This multi-dimensional model assumes a more slowly warming Earth due to the capacity of clouds and and dryer regions to deflect heat back into space. The result of this “3D” simulation — published this month in Geophysical Research Letters — is that our Earth has at least 1.5 billion more years left in which some forms of life would survive in the regions just above or below the polar regions (but probably not humans).
Quoting from the published paper’s abstract:
“Numerical limitations prevent simulation of climates much warmer than this. Nonetheless, our results imply that Earth’s climate may remain safe against both water loss and thermal runaway limits for at least another 1.5 billion years and probably for much longer.”
Buttressing this model’s predictions — though somewhat less generously — is another 3D climate simulation (reported last month in the journal Nature) conducted by astrophysicist Jérémy Leconte and colleagues at the University of Toronto in Canada. While also predicting a run-away greenhouse effect like these other studies, the University o f Toronto study predicts a timeline of at least 1 billion years before Earth becomes a life-barring hothouse. This latter simulation’s different time estimation (as compared to the Wolf/Toon model) is attributed to the different way cloud formation and evaporation is modeled (“clouds have a destabilizing feedback effect on the long-term warming”).
The model also recalculates what’s known as the insolation threshold for the runaway greenhouse state to occur and finds it to be higher (at about 375 W m−2) than previous estimates. This means that it will take more warming per square meter to trigger the greenhouse effect, and hence greater solar luminosity, thus a longer time frame for Earth’s demise.
And, so as not to be geo-centric, the model by Leconte et al was developed for simulating the effects of increasing solar luminosity on all Earth-like planets anywhere in the galaxy.
Quoting from the paper’s abstract:
“…because of wavelength-dependent radiative effects, the stratosphere remains sufficiently cold and dry to hamper the escape of atmospheric water, even at large fluxes. This has strong implications for the possibility of liquid water existing on Venus early in its history, and extends the size of the habitable zone around other stars.”
3D Modeling A Planet’s Future – Assumptions and Possibilities
Despite the greater dimensionality of these “next-gen” 3D climate simulations, they can still underestimate the Earth’s life-supporting capacity. This is due to the fact that all such models are based upon key assumptions (necessary in most respects to set the parameters and starting conditions of the simulation), such as the assumption that CO2 levels will reach a given point (e.g., 500 ppm) and remain more or less steady. Counter-intuitively, at some point in a warmed-up future climate, CO2 levels may actually fall. This is due to the potential for a greater rate of calcareous (calcium carbonate) rock formation, favored by warming temperatures (particularly in the oceans). Such calcium carbonate rocks are one of Nature’s counter-balancing, carbon sequestering strategies and can serve to mitigate some climate warming from CO2, at least in the short to medium term (note: this would be a type of negative climate feedback, but one that would occur over many hundreds of thousands of years).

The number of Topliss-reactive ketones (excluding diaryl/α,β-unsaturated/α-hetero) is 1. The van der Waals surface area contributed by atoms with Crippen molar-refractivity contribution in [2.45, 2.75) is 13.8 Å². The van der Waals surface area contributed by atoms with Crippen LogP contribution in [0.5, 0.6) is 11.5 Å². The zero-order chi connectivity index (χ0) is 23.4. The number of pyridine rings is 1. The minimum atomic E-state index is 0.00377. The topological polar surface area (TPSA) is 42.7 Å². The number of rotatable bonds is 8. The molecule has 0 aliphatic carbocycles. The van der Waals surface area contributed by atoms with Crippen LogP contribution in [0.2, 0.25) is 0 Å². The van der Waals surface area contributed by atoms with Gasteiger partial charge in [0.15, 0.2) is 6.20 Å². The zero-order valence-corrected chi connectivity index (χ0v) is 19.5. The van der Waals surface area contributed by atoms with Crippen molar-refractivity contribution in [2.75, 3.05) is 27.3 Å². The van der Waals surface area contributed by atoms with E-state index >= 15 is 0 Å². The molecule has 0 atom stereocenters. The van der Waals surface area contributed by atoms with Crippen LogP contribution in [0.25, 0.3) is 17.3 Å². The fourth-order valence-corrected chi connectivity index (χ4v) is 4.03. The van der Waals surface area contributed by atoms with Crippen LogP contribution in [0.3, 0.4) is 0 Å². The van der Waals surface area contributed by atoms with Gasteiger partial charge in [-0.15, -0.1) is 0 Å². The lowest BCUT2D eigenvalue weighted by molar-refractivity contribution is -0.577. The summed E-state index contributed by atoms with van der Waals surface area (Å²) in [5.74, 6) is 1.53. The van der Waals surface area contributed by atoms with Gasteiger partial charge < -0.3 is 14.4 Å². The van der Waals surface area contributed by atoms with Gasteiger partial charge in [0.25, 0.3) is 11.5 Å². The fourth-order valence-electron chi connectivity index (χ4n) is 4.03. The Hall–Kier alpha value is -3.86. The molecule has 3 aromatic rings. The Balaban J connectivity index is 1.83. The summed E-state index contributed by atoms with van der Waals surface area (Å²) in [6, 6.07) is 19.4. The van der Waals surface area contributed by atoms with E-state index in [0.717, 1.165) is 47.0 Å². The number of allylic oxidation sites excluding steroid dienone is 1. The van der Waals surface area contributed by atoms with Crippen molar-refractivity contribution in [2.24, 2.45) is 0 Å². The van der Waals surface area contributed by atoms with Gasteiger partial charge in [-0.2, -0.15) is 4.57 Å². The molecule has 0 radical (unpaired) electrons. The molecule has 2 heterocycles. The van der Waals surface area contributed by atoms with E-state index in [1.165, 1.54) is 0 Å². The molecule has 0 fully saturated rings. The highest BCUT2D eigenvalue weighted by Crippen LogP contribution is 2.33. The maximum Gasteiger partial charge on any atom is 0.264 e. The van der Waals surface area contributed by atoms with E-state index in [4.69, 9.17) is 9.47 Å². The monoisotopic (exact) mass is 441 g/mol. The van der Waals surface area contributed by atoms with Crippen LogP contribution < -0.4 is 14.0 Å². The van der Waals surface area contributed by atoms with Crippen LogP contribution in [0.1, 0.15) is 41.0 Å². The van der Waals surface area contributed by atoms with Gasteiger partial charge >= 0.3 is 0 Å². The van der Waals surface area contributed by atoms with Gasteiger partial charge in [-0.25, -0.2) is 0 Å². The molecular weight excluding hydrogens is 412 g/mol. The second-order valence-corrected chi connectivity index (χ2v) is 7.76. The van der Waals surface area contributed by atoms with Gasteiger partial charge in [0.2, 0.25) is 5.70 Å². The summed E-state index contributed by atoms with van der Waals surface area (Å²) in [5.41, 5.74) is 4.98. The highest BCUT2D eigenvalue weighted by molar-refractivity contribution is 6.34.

Further, such models do not currently have the capacity to simulate living systems’ responses to climate change; we simply do not know how various lifeforms will adapt, nor how long they will survive.
Still, these new 3D modeling studies — based upon solar luminosity — may prove most helpful for more precisely defining some neighboring or distant stars’ habitable (“Goldolocks”) zones wherein a rocky, Earth-like exoplanet might possibly possess ample liquid water for life to evolve and thrive. Indeed, the study by Kopparapu et al accurately estimates our sun’s habitable zone (with the Earth falling just inside this zone at 0.97 – 0.99 astronomical units, where 1 AU* is our planet’s average orbit). With these newer climate studies by Wolf /Toon and Leconte et al, this habitable range is slightly expanded (with 0.93 AU and 0.95 AU respectively) — meaning that our galaxy may host up to 6% more water-harboring planets than previously estimated.
* An astronomical unit (AU) is based upon the Earth’s average distance from the sun, at about 92.8 million miles.
Some source material for this post came from the Science NOW article: Earth Won’t Die as Soon as Thought